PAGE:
I have avoided the Divine Shield meditation for years. There was something about the posture (god forbid I should venture beyond siddhasana for meditation!), something about the mantra (Maaaaa? There is none of the upper-palate activation that I so love about kundalini meditations). I am partial to aura-boosting meditations, so the Divine Shield has often jumped out as one that would support me… but I just couldn’t bring myself to do it!
Well, I guess I just wasn’t ready.
Having recently emerged from the birth canal of 40 days of the Divine Shield Meditation, I am filled with respect. The mantra Maaaaaa took me on a deep dive into the transformative power of Naad, or sound. Some mornings, the sound would feel like solid matter. At times, it felt as if my tongue was pressing on the upper palate! It wasn’t… it was the sound. Incredible. That gave me a new respect for Naad, and specifically, the power of our word.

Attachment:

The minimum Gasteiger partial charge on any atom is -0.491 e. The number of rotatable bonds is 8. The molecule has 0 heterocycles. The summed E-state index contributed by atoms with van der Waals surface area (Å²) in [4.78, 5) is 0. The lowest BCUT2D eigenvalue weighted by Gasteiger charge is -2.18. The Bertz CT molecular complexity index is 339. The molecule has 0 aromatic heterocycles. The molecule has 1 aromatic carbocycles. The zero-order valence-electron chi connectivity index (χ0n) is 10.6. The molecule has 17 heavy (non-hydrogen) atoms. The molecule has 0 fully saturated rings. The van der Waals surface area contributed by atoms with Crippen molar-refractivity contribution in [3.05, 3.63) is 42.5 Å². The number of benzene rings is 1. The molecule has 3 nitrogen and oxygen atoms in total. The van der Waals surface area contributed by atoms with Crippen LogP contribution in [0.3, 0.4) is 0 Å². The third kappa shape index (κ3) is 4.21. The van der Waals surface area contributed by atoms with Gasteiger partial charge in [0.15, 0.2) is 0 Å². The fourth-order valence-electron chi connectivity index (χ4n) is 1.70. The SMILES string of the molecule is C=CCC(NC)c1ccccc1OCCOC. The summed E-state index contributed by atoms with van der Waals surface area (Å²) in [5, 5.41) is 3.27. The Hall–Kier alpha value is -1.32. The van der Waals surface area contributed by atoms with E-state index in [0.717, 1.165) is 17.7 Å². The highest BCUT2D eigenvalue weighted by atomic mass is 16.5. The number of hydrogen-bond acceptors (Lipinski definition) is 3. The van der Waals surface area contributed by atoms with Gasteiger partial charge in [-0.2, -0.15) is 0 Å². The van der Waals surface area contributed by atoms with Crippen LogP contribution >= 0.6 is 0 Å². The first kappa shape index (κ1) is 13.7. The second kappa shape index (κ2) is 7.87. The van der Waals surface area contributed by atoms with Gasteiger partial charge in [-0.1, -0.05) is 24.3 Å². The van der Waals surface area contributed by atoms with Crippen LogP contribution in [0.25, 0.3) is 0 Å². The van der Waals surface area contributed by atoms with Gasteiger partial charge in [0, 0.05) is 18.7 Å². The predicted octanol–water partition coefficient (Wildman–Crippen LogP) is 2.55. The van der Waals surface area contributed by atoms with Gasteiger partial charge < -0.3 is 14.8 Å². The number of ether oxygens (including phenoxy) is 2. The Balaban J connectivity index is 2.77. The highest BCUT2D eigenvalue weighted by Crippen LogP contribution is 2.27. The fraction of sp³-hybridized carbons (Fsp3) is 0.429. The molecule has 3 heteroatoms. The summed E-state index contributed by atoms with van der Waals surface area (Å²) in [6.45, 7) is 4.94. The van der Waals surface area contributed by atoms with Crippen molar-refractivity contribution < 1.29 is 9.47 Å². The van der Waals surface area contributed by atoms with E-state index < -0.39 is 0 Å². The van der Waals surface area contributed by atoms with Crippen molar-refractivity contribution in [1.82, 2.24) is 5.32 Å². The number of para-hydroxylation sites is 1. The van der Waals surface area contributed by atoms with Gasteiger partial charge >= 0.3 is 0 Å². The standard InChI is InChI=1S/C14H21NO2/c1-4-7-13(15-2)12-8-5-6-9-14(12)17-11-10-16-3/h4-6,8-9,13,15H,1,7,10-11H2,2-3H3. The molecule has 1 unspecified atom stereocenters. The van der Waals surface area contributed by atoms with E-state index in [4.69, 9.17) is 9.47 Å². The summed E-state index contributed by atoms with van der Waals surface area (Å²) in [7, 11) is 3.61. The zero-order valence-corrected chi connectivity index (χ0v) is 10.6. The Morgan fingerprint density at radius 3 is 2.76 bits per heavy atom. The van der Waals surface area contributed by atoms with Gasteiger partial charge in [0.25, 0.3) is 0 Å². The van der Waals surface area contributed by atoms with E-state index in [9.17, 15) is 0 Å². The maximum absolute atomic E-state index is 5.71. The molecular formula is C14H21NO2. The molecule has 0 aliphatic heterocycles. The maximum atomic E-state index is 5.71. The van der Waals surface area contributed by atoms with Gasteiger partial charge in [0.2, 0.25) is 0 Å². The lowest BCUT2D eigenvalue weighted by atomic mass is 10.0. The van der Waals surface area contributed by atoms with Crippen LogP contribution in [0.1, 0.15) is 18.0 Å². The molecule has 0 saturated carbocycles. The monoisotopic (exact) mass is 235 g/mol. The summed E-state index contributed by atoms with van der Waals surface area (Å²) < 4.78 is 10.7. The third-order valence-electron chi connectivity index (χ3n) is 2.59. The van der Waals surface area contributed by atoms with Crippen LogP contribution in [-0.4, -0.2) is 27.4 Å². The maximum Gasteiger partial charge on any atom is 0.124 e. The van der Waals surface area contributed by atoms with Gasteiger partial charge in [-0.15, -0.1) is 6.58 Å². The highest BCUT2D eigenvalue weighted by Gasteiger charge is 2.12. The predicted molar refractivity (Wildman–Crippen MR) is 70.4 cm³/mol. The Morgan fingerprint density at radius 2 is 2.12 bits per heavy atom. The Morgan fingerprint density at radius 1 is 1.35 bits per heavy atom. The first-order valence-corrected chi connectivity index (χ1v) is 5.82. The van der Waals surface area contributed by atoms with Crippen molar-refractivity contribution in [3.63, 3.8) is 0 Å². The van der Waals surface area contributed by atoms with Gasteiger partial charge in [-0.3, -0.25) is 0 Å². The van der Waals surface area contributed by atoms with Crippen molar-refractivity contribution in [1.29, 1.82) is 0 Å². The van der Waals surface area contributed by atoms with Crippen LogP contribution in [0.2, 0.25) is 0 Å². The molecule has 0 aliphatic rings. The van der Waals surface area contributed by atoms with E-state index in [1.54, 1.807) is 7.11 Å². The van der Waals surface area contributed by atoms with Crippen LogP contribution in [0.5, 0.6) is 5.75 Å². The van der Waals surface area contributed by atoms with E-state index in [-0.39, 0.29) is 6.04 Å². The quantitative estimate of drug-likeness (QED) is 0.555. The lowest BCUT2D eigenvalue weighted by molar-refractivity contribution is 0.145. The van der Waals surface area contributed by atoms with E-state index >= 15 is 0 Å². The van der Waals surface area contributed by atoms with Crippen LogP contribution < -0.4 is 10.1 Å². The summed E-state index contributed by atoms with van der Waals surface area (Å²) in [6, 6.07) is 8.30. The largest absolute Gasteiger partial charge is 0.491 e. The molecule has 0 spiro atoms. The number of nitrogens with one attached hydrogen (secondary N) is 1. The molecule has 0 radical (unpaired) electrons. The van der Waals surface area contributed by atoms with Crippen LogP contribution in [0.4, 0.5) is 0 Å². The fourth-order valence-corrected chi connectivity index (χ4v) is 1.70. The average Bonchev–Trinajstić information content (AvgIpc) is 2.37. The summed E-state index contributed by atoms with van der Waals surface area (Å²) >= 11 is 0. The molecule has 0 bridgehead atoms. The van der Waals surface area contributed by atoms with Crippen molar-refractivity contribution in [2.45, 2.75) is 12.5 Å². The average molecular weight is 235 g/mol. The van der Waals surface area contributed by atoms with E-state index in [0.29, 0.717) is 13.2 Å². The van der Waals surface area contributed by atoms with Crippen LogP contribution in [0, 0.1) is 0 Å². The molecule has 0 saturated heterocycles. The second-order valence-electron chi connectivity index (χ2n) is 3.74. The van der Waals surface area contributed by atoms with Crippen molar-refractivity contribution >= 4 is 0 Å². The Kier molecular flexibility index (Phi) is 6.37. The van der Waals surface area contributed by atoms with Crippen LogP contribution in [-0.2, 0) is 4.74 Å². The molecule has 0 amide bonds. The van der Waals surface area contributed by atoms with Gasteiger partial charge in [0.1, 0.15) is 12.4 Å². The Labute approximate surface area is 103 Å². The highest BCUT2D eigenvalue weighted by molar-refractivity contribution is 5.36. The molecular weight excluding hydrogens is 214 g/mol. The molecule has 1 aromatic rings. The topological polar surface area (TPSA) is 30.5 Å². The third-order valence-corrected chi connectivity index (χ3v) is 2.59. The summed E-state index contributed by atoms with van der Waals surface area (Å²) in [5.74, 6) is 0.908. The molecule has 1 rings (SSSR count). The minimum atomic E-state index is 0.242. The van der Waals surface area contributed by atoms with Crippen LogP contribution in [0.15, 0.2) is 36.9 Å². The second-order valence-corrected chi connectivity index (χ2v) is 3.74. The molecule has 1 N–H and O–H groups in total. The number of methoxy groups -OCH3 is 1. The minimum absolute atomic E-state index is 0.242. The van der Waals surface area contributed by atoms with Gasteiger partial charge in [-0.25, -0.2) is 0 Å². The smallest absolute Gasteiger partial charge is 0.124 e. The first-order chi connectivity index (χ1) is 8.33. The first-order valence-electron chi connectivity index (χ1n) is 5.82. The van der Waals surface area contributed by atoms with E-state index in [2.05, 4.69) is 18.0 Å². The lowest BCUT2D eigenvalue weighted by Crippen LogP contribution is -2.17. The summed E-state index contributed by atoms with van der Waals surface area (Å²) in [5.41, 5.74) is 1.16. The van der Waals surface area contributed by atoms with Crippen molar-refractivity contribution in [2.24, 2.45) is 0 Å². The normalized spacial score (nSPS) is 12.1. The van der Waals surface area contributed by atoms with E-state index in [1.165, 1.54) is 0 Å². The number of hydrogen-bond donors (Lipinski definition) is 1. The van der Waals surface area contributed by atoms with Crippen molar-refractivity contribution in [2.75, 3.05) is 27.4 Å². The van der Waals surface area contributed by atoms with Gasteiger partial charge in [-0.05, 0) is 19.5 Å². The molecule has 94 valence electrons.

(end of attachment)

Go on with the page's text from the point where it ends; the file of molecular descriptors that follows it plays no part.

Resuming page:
Overall, I found this meditation to be very nourishing, supportive, sweet and gentle. It offered great reprieve when the frustrations of being locked down for Covid got a little too much. While my physical/exterior landscapes were certainly a lot smaller, my energetic ones felt extraordinarily expansive. I would sit in stunned silence afterwards, resting in the after effects of this meditation.
I first came across the goddess’ name Ma in Robert Svoboda’s Aghora trilogy (FANTASTIC books, if you feel called to dive deeper). Svoboda’s teacher, the tantric aghori Vimalananda, says we each connect to the goddess in our own way. For some, she is a sister or friend. For others, she is a lover. For Vimalananda, she is the mother, hence Ma. It points to her unconditional love, the unbreakable bond between a mother and child. And yes, I found this meditation a beautiful tool to explore my relationship with Ma…
Sat nam x